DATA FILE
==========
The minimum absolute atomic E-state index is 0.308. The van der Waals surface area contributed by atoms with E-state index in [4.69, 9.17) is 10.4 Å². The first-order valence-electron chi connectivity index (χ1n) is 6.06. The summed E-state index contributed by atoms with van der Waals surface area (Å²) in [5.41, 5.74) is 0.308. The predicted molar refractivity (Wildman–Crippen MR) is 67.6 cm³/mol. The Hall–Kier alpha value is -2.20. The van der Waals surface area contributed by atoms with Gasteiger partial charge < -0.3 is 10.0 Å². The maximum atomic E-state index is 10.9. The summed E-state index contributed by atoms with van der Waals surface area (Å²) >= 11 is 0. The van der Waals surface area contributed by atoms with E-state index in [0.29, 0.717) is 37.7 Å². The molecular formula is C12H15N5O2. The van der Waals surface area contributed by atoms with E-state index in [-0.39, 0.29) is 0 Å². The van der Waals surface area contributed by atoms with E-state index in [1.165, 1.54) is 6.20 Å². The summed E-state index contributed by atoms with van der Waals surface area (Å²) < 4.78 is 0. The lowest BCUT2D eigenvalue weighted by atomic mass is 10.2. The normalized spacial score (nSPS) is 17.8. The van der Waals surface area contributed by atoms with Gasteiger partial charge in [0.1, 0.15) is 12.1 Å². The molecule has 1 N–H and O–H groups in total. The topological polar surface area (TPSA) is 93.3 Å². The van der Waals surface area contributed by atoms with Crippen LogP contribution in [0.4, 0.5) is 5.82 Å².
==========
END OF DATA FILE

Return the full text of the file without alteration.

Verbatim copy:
The minimum absolute atomic E-state index is 0.308. The van der Waals surface area contributed by atoms with E-state index in [4.69, 9.17) is 10.4 Å². The first-order valence-electron chi connectivity index (χ1n) is 6.06. The summed E-state index contributed by atoms with van der Waals surface area (Å²) in [5.41, 5.74) is 0.308. The predicted molar refractivity (Wildman–Crippen MR) is 67.6 cm³/mol. The Hall–Kier alpha value is -2.20. The van der Waals surface area contributed by atoms with Gasteiger partial charge < -0.3 is 10.0 Å². The maximum atomic E-state index is 10.9. The summed E-state index contributed by atoms with van der Waals surface area (Å²) >= 11 is 0. The van der Waals surface area contributed by atoms with E-state index in [0.29, 0.717) is 37.7 Å². The molecular formula is C12H15N5O2. The van der Waals surface area contributed by atoms with E-state index in [-0.39, 0.29) is 0 Å². The van der Waals surface area contributed by atoms with E-state index in [1.165, 1.54) is 6.20 Å². The summed E-state index contributed by atoms with van der Waals surface area (Å²) < 4.78 is 0. The lowest BCUT2D eigenvalue weighted by atomic mass is 10.2. The normalized spacial score (nSPS) is 17.8. The van der Waals surface area contributed by atoms with Gasteiger partial charge in [0.1, 0.15) is 12.1 Å². The molecule has 1 N–H and O–H groups in total. The topological polar surface area (TPSA) is 93.3 Å². The van der Waals surface area contributed by atoms with Crippen LogP contribution in [0.4, 0.5) is 5.82 Å².